Daryn Griggs – CEO, PayShield
August 18, 2020
A recent report from Global-e (a vendor that helps merchants sell online globally) found that online retail sales accelerated by COVID-19 will continue to rise despite the easing of restrictions and physical stores re-opening, with cross-border online sales recording an impressive 21% growth worldwide from Jan 1 to June 14, compared with the same period last year. The rapid growth of eCommerce globally has been the catalyst for unprecedented volumes of cybercrime activity, which Cybersecurity Ventures predicts will cost global businesses in excess of $6 trillion annually by 2021. Recently, return fraud has emerged as one of the fastest growing (and most threatening) types of fraud in the online retail sector, estimated by statista to have cost around $93 billion to the industry in 2019.
The reasons provided by the purchaser for these return requests are as varied as the businesses and products that are targeted by these fraudsters. Some of the more common returns reasons used by purchasers include:
- “This was not what I ordered”
- “The item didn’t turn up”
- “It looked different online”
- “The goods are damaged”
- “I didn’t order it”
Some of these refund requests are legitimate but there are many (maybe even the majority) that are not.
Whilst many fraudulent returns are perpetrated by the individual, the return fraud industry remains highly lucrative for organised crime units. New sophisticated criminal and fraudster networks understand and know how to take advantage of the refund, return and shipping policies and procedures of many eCommerce merchants. They know what product value limits will be easily refunded without too many questions being asked and blatantly advertise their “Fraud-as-a-Service” (FaaS) on dark web and social media forums (see Fig. 1 & 2) promising to get customers a refund from specific merchants for specific products up to a certain limit in exchange for the customer paying 20% to 30% of the product value to the fraudster. i.e. Effectively getting a product for a 70% to 80% discount.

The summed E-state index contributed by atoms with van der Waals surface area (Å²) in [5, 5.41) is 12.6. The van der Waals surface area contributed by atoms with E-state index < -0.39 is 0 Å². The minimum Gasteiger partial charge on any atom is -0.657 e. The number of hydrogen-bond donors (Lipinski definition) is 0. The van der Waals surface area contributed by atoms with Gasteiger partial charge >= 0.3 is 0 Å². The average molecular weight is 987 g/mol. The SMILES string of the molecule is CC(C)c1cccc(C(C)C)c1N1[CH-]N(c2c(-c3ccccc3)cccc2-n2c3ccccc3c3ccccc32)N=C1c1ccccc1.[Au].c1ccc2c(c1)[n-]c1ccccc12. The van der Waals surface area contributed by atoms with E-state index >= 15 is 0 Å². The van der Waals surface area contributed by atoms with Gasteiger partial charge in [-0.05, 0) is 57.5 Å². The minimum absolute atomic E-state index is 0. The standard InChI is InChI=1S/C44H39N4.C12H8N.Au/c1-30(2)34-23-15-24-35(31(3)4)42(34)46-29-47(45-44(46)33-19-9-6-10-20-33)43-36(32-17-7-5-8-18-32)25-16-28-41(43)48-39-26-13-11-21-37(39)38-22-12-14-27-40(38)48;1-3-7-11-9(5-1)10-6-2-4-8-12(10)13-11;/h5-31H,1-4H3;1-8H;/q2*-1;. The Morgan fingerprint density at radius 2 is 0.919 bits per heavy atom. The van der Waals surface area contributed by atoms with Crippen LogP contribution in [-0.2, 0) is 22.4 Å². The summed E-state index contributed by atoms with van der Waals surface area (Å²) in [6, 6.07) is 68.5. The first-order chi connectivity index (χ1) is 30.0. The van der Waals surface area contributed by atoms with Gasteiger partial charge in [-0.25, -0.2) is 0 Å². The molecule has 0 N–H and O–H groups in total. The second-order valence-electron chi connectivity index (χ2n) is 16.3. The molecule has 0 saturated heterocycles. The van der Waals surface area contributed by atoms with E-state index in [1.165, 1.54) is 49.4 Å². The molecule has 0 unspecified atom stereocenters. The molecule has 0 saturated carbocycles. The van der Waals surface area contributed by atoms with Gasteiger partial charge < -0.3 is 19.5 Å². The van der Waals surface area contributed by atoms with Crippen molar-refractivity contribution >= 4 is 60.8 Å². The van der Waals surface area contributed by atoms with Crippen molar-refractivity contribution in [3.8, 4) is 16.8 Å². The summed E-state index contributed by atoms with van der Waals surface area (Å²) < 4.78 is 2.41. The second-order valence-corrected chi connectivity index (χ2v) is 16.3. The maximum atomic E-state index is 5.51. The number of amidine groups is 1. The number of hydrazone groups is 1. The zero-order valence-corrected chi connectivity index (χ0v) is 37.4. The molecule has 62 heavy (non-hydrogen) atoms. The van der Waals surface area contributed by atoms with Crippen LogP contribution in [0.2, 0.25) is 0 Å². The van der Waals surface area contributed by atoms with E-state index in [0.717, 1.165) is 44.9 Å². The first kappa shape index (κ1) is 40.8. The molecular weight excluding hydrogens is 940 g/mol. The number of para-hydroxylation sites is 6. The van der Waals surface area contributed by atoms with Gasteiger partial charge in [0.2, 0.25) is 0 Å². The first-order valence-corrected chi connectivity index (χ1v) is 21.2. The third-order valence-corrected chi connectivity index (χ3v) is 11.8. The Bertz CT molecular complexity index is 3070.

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The standard approach from merchants in dealing with this type of fraud is to blacklist each customer that performs a refund. However, defaulting to this method puts the merchant at risk of unintentionally losing legitimate customers forever. Instead, merchants should look to adopt a multi-dimensional approach to better protect themselves from FaaS and refund abuse. The most effective approach is to use a combination of both automated and manual processes which could include:
- Analysis of refund and chargeback trends to identify patterns.
- Regular audits of refund, return, and shipping policies and procedures to ensure they are not too relaxed and thus easily exploited, but also not so overly strict that they impact sales conversions.
- Implementation of regular omni-channel communication at each stage of the purchase process including continual updates on delivery status, reiteration of the products purchased, as well as T’s & C’s.
- Considering the inclusion of a statuary declaration that multi-refund offenders need to sign which can be effective in making perpetrators think twice before committing refund fraud again.
- Ensuring responsive, friendly customer service to deal with and resolve issues quickly and respectfully.
- Explore the use of a FaaS monitoring service which takes a proactive approach, by regularly scanning dark web and social media fraud forums to help merchants identify instances where their business is listed and/or being discussed by fraudsters and provide an opportunity to react to and/or prevent a potential attack.
The staggering growth and incessant rise of global cybercrime and the increased sophistication of fraudsters and organised crime syndicates has made it more important than ever for online merchants to prioritise the implementation of effective strategies to combat returns fraud or risk seeing their profits suffer.
If you are an eCommerce merchant and are experiencing challenges with excessive refunds, please get in contact with the team here at PayShield, we may be able to help.
Fig 1. Fraudster advertising Fraud-as-a-Service
Fig 2a&b. Successful refund receipts from ‘big name’ eMerchants used as advertisement